This post lists a few items used during our trip to Malta and our long weekend to the Isle of Wight in April, and my opinion of their usefulness and functionality.
Samsonite Pop-Up Travel Cot
Knowing that I am somewhat incapable of travelling light, I didn't want a cot that added another 7kg or so to my luggage. This cot is a pop-up cot (you just need to push 4 rods into the seams, very easily) and the entire thing, in it's bag, weighs just 2.17kg.
It's a nifty little thing, and takes up far less space than the traditional travel cot. However it is at ground level, so you may want to keep that in mind if you have back problems.
The mattress is included but is in my opinion too thin. What we did was fold a blanket underneath it for extra padding and Emily happily slept in it for over a week in Malta. There is an inflatable mattress you can buy but it is expensive and adds weight and I have not read a single good review, so I opted out!
As for the cot itself however, I highly recommend it. It comes in 4 colours: Cafe Creme, Lemon&Lime, Aubergine, and Baby Pink. Insect nets are in-built and the cot is basically a little insect-proof bubble, thanks to the zipped "door" on the front.
Oasis Disposable Sterilizer Bags
It is things like these that make me thankful I am no longer sterilising bottles. Don't get me wrong, they're very handy bags to have when going on holiday. They're made of tough plastic with a drawstring and a sterilising tablet ready inside the bags. All you need to do is add water and bottles/dummies and they are sterilised in 30 minutes. What's even better is that you can keep using the same bag for 24 hours, then just start a new one.
However, needless to say, when full of water, the bag is HEAVY. There is no way I'd happily hang it off a door handle as it suggests. Also, being a plastic bag and therefore not solid, makes the whole thing involve a bit more faff. Water can splash out easily and you can't expect more than a couple bottles to fit into the bag at the same time (although I do use Dr Brown's bottles which are larger than most).
Having said all that, there really is no easier alternative. It's certainly lighter than carrying a steriliser (steam or cold) about with you. They work - and they work well - but just be ready to need some patience when using these bags!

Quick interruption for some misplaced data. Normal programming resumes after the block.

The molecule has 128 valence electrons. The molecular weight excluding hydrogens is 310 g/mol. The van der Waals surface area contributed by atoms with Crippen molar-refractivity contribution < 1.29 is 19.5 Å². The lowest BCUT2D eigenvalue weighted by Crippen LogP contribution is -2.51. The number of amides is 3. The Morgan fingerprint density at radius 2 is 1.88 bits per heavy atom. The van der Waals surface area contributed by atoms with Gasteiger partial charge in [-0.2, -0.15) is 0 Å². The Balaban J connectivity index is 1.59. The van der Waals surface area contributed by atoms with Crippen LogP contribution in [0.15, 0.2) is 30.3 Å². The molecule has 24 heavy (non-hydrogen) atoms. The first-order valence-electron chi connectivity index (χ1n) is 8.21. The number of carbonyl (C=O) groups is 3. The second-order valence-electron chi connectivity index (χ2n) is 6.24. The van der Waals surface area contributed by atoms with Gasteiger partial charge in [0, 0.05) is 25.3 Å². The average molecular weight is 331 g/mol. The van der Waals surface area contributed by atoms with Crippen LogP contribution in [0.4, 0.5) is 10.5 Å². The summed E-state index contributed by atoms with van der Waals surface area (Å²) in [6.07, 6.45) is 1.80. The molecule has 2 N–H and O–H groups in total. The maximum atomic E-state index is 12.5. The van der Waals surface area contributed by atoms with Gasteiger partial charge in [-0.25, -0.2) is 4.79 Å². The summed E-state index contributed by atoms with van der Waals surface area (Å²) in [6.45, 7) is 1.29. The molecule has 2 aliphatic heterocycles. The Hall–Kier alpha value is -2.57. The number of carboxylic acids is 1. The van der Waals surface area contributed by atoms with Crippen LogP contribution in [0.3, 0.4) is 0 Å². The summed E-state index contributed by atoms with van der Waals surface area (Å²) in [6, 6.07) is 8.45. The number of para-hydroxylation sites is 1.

[While I'm at it - should anyone be interested in buying these, I'm selling some here.]
Infantino Twist and Fold Activity Gym
This isn't really specifically a travel mat, but while we were away, we wanted to have something for Emily as entertainment (other than just random toys). She loves lying on her playmat but there was no way we could take our Rainforest one (which is also brilliant and she loves the lights on that one!). A friend had bought this Infantino mat for her son and when I saw how easily it folded up, and how much Emily enjoyed it, we got this as a second playmat and then also took it with us to Malta.
Sure, it still took up a lot of space in her suitcase, but the point is it DID fit in the suitcase, along with everything else I needed to take along for her. I would recommend it as a travel mat, as well as a space-efficient option! It's so easy to hide away when not in use, and then so easy to open up again - even with just one hand.
The downside is that the toys aren't very interactive but you can always add some more to the spare loops. However, even with this in mind, Emily really loves the toys that came with the mat. I guess the detailed patterns on the materials used intrigue her. It's also very pretty to look at :-)
Mothercare Spin Travel System (further review)
I've already reviewed the Spin and had some very good things to say about it. I do not retract any of the comments I have previously made.
When it comes to travelling, Travel Systems are not ideal. Especially if, as in the case of the Spin (and most other travel systems around, admittedly), the chassis and the seat come apart in order to fold the pushchair down. Airlines will (perhaps somewhat begrudgingly) provide you with two tags to attach to the separate parts of the pushchair, however it is always going to be easier, come time to fold it up FAST with a queue of people waiting behind you, if the pushchair simply folds into one compact thing to be handed over to luggage handlers.
Instead, you have two rather bulky items. Luggage handlers always assume pushchairs come in one piece, it seems (we were made to wait while they looked for the second part of ours on the plane upon our return).
Also consider public transport when travelling. Are you going to need to collapse the pushchair when getting onto buses/metro/etc? How easy is it going to be? In the case of the Spin, near impossible.
Another negative point to the Spin that has come to light recently is that, in pushchair mode, the seat reclines fully but does not sit entirely upright. Emily is a very alert baby, loves sitting straight up, but is unable to in the Spin and gets very frustrated - pushing against the harness in protest! - as a result of this.
We have since purchased a more compact stroller, review will eventually follow!
This blog is now closed. The story continues over on Flip Flops and Flying Carpets.
Thank you for reading.
Thank you for reading.